- Providing on-the-job training with a specific employer who agrees to hire individuals upon successful completion of the training has been an effective way for some programs to place disadvantaged individuals into employment. Registered Apprenticeship, with the combination of on-the-job training, related technical instruction, a mentoring component and incremental wage increases, has been highly successful in training a range of participants that may include but are not limited to veterans, older workers, and the unemployed.
II. Award Information
A. Award Amount
Under this SGA, ETA intends to award approximately $125 million in grant funds. In order to ensure that Federal funds reach areas and individuals that have not previously benefited from earlier CBJTG grant awards, ETA expects to allot up to $50 million of the total designated funds to organizations that have never received a grant through a CBJTG SGA (this refers to projects awarded through the following SGAs: SGA/DFA PY 04-10, SGA/DFA PY 05-11, SGA/DFA PY 07-01, and SGA/DFA PY 08-02). However, ETA reserves the right to change this amount depending on the quantity and quality of applications submitted under this SGA. Organizations that received a grant through previous CBJTG SGAs may submit proposals for funding through this SGA, but may only propose projects that focus on different industries and occupations than they targeted through their previous grants that were funded through a CBJTG SGA. ETA does not intend to award grants to sustain projects previously funded under CBJTG SGAs.
ETA intends to fund approximately 40 to 60 grants generally ranging from $1 million to $3 million. The exception to this range is that consortium applicants that include three or more community colleges, technical colleges, or Tribally controlled colleges or universities in their proposal may request an award ranging from $1 million to $5 million; the specific criteria that applicants must meet to be considered a consortium are defined in section III.B. ETA does not expect to fund any project for less than $1 million. However, this does not preclude funding grants at a lower amount based on the type and number of quality submissions. ETA will consider requests for greater than $3 mil lion non-responsive, and such applicants will not be considered for funding unless those requests meet the definition of consortium, as defined in section III.B. ETA will consider requests exceeding $5 million submitted on behalf of a consortium non-responsive, and such applicants will not be considered for funding. Within the funding ranges specified above, applicants are encouraged to submit proposals for quality projects at a funding level that is appropriate to the project.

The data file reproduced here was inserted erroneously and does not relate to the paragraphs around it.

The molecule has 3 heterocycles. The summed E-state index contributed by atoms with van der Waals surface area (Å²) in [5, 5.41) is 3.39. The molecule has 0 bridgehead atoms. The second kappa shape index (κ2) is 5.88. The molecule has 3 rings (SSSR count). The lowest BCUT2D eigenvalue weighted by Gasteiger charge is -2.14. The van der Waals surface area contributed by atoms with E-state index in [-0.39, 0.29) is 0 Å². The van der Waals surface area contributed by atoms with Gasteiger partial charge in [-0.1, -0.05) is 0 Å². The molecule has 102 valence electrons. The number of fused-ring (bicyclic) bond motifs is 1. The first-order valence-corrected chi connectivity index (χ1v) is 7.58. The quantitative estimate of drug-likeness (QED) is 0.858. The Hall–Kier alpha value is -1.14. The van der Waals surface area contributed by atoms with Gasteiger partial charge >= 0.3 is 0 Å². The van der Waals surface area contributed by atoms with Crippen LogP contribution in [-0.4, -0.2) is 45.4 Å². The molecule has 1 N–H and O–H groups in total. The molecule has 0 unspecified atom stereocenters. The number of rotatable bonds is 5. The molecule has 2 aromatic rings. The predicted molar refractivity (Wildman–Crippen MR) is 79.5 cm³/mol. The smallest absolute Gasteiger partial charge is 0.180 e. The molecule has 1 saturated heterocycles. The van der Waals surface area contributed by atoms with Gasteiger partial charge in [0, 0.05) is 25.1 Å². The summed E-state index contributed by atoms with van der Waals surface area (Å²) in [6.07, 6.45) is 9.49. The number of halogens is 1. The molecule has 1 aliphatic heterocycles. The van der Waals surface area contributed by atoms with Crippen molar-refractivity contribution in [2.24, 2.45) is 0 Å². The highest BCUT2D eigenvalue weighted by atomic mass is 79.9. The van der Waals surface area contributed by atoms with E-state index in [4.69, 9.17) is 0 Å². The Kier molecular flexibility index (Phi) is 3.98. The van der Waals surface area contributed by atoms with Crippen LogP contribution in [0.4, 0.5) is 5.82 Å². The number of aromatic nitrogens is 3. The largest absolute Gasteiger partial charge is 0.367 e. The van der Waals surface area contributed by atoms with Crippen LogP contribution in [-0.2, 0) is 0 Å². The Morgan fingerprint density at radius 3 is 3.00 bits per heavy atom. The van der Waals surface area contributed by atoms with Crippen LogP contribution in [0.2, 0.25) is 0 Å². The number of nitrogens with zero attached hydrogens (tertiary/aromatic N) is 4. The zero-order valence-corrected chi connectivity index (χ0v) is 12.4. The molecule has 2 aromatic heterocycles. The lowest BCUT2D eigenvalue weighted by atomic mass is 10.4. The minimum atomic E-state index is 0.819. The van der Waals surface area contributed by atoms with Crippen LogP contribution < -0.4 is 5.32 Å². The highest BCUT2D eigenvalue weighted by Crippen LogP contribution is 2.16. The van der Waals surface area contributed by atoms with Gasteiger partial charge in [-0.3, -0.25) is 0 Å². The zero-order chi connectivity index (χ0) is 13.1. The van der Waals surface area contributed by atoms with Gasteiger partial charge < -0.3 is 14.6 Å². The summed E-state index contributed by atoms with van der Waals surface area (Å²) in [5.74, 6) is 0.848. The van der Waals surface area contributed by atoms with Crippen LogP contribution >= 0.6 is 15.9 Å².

B. Period of Performance
ETA expects to make awards by June 30, 2010. The period of grant performance for these awards will be up to 36 months from the date of execution of the grant documents. This performance period includes all necessary grant activities; the completion of education/training activities and the award of employer- or industry-recognized credentials; placement activities; and participant follow-up for performance outcomes. ETA also expects that the grant start date will be July 1, 2010, and start-up activities, such as hiring appropriate program staff, curriculum modification or development, and specialized equipment purchases, will begin immediately. The Department also expects that education and training activities will begin no later than January 15, 2011. We strongly encourage grantees to develop their project work plans and timelines accordingly. In addition, the Department intends that all grantees complete appropriate equipment purchases and curriculum development within the first year of the grant. Further, applicants should plan to fully expend grant funds during the period of performance, while ensuring full transparency and accountability for all expenditures. Therefore, applicants are encouraged to carefully consider their ability to spend the level of funding requested.
III. Eligibility Information
A. Eligible Applicants